By Tom Gliatto
Updated October 19, 1998 12:00 PM

On the eve of his wedding to Dutch model Annette Roque in New York’s affluent Hamptons, Today coanchor Matt Lauer did not disappoint staffers at the Village Latch Inn, where he and best man Bryant Gumbel, his predecessor on NBC’s morning show, were bunking. (The bride-to-be, as is proper, stayed elsewhere.) “Matt was very serious—he had a lot to deal with, to organize everything,” says inn owner Marta White. “But he was nice. And so handsome. We all thought so.”

But the next day, Oct. 3, the 40-year-old Lauer, previously married to television producer Nancy Alspaugh, put a serious dent in the fantasy lives of multitudes of early-rising American women. At 4:30 that afternoon, following a round on the links with Gumbel and other friends—and five months after proposing to Roque, 32, in Venice—Lauer wed the J. Crew model at the Presbyterian Church in Bridgehampton, less than 10 minutes away from the reception site in the town of Water Mill.

And while the couple invited only 100 guests—”They wanted to keep it intimate,” says wedding coordinator Elizabeth Allen—the attendees made up in wattage what they lacked in numbers. The power crowd included Lauer’s colleagues Katie Couric, Ann Curry, Jill Rappaport and executive producer Jeff Zucker, as well as ABC News correspondent Elizabeth Vargas and Lauer’s friend, actor Peter Gallagher (The Secret Lives of Men). Upon entering the church, which was austerely decorated with a springeri and pepper-berry garland and a large wreath in the vestibule, each guest lit a white candle and placed it on the altar. “It was all so beautiful and natural,” says Curry.

The glow of the candles was reflected in the hand-beaded pearl and crystal trim of Roque’s Vera Wang gown of ivory Chantilly lace. “She has extraordinary taste,” says weeding florist Preston Bailey of the bride, who carried a bouquet of roses with berry sprigs. “And because of her Dutch background, she knew a lot about flowers.”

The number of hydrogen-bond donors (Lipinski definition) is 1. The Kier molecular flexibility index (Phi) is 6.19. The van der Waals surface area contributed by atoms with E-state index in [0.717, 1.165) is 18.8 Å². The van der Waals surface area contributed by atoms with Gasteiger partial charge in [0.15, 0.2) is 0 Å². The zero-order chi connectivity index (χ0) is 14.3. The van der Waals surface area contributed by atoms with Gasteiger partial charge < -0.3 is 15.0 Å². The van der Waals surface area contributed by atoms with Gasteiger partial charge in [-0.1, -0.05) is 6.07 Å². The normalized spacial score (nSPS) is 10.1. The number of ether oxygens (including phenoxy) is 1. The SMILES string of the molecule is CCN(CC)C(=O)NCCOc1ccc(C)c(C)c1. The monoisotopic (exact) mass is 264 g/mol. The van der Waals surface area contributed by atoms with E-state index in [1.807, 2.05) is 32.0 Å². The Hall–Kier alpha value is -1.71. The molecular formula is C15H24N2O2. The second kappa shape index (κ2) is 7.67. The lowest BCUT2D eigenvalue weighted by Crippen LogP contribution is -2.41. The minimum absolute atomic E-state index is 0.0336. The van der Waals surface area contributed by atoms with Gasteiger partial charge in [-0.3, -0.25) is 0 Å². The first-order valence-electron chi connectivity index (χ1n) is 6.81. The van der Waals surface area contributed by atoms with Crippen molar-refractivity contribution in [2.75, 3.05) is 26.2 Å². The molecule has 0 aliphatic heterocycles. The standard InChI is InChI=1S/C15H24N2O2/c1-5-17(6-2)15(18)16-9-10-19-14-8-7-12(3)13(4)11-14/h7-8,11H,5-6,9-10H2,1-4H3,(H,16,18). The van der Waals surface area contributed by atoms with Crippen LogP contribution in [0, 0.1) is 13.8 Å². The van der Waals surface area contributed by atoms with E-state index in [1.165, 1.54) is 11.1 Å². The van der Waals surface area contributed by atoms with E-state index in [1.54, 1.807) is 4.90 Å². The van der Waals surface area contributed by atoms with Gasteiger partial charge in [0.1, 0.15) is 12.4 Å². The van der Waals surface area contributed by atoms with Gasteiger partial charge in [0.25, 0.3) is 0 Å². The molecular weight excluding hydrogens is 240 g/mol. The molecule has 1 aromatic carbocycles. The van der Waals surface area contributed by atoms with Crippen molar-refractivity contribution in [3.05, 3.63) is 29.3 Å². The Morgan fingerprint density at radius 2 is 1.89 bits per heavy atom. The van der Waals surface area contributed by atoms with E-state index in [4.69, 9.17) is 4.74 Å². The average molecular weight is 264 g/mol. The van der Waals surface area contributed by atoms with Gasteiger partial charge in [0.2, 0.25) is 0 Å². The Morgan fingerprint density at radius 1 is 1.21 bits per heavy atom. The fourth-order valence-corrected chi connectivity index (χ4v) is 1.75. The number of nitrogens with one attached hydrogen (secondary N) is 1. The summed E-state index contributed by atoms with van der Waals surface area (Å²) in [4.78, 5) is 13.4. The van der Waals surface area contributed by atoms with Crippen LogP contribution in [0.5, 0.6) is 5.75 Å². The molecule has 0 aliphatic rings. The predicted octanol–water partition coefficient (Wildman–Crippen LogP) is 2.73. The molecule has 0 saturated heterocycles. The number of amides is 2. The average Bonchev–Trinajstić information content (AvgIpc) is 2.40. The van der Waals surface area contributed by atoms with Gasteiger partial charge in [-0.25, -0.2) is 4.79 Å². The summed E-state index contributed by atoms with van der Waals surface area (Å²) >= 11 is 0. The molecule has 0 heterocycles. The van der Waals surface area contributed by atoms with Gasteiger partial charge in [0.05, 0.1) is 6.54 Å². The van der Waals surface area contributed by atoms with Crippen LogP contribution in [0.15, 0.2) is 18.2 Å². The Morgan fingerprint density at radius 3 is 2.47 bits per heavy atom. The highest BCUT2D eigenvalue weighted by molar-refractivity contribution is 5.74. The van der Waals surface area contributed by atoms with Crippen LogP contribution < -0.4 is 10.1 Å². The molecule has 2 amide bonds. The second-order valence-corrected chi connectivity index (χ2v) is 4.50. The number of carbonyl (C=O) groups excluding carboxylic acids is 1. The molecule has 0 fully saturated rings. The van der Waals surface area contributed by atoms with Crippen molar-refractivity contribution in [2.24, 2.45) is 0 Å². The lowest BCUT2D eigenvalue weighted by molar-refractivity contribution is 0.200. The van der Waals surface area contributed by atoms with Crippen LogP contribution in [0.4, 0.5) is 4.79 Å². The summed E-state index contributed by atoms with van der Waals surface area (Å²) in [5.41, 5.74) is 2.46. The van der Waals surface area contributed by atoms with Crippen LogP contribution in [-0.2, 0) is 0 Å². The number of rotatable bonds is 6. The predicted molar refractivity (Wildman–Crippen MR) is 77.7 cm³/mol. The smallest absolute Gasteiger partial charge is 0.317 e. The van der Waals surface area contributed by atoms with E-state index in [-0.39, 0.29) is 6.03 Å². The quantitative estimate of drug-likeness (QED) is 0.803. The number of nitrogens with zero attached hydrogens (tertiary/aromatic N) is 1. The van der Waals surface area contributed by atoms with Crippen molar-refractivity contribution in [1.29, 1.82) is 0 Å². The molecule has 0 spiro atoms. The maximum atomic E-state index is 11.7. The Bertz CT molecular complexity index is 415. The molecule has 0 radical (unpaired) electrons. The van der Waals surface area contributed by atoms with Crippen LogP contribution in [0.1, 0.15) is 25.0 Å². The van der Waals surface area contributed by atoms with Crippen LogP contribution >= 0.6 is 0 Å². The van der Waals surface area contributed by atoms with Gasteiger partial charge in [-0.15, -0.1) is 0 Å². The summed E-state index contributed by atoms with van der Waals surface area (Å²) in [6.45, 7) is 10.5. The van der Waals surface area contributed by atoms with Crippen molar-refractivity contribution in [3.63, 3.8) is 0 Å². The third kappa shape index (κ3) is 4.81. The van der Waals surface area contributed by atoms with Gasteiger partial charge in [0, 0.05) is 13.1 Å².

The groomsmen—including second best man, Lauer pal John Horan, a media consultant—were turned out in classic, single-breasted black tuxes. Roque’s two bridesmaids (including stylist Maria Santoro, the mutual friend who matched the couple on a blind date in July 1997) wore red V-neck sweater tops and matching satin skirts, while the flower girls were in burgundy velvet dresses. One of them, Roque’s niece, a toddler named Lola, “was full of energy late into the night,” according to a guest. “Annette is crazy about her niece.”

The reception took place at the secluded, paparazzi-proof bayside home of Linda and Ben Lambert, a real-estate mogul who got to know Lauer through charity events. While a band played swing and jazz, each guest in the heated outdoor tent was served a mini three-tiered cake. “Everything just went like clockwork,” says Lauer’s friend, Boston Globe political cartoonist Paul Szep, who had read aloud a 16th-century love poem by Christopher Marlowe at the church service.

The mood at the reception “was very much like the two of them,” says Today show weatherman Al Roker, who missed the actual exchange of vows due to his brother’s own marriage that day. “It was very cultured and yet fun” (as guests hoped the couple’s honeymoon, reportedly in Europe, would also be). Asked about his favorite moment, Roker says, “Their first dance.” Then he edits himself. “Not even so much their dance, but watching them at the table. They would be talking to somebody, and when that person would leave, the two of them were looking into each other’s eyes. You could see they were truly, truly happy.”

Tom Gliatto

Courtney Callahan and Mary Green in Bridgehampton